CP: Given your vast experience in the biotech and investor worlds, and your numerous Board roles, what are your personal observations of good D, E & I practices and how do they impact organisational thinking and performance?
Kate: For me, good practice means that you do have a diverse inclusive board and C-suite, not just token but systematic, and it needs to be beyond just gender and ethnicity. It’s the different ways of thinking that matter.
Having said that, diversity in gender is also important and I always make this joke that we wouldn’t have had a global crisis if it had been Lehman Sisters. I still believe that women tend to be more practical in finding solutions: rather than just saying, ‘It’s not acceptable, I’m not doing that’, they might say, ‘I don’t agree with you, but let’s find a solution for this’. So from our perspective, it is a very important criterion.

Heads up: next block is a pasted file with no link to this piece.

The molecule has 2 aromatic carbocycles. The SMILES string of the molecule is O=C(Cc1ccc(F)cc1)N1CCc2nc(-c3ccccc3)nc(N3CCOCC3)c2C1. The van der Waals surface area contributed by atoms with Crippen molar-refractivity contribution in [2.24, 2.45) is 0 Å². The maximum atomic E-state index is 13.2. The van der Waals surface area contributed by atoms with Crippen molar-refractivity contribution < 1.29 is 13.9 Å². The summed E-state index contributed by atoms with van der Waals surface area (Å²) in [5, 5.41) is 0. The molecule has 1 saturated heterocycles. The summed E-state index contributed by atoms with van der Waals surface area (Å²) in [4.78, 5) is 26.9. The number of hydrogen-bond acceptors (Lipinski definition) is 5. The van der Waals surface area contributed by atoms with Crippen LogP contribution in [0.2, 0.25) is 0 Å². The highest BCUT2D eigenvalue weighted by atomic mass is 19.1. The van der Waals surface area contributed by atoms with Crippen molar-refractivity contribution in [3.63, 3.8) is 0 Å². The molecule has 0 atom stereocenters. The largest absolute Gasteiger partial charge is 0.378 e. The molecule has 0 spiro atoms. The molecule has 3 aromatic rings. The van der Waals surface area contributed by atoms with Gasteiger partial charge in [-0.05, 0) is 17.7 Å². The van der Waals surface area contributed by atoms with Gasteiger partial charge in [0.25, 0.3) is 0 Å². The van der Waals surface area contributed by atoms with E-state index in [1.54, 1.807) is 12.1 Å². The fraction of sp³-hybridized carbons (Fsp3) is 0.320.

And to be fair, the recruiters, including Coulter Partners, now always produce short lists that will have fair and broad representation from all different diverse candidates, which is really important and fundamental to how we build companies, and having a gender balance really matters.
At SV Health Investors, we have female CEOs in 43% of the companies in our most recent fund, the ‘SV7 Impact Medicine Fund’, and a woman in the C-suite of 86% of those companies. The one that doesn’t have a woman in the C-suite, has a woman founder and plenty of women on the board. I think we are definitely practising what we preach in terms of gender balance, both at the board and in the C-suite.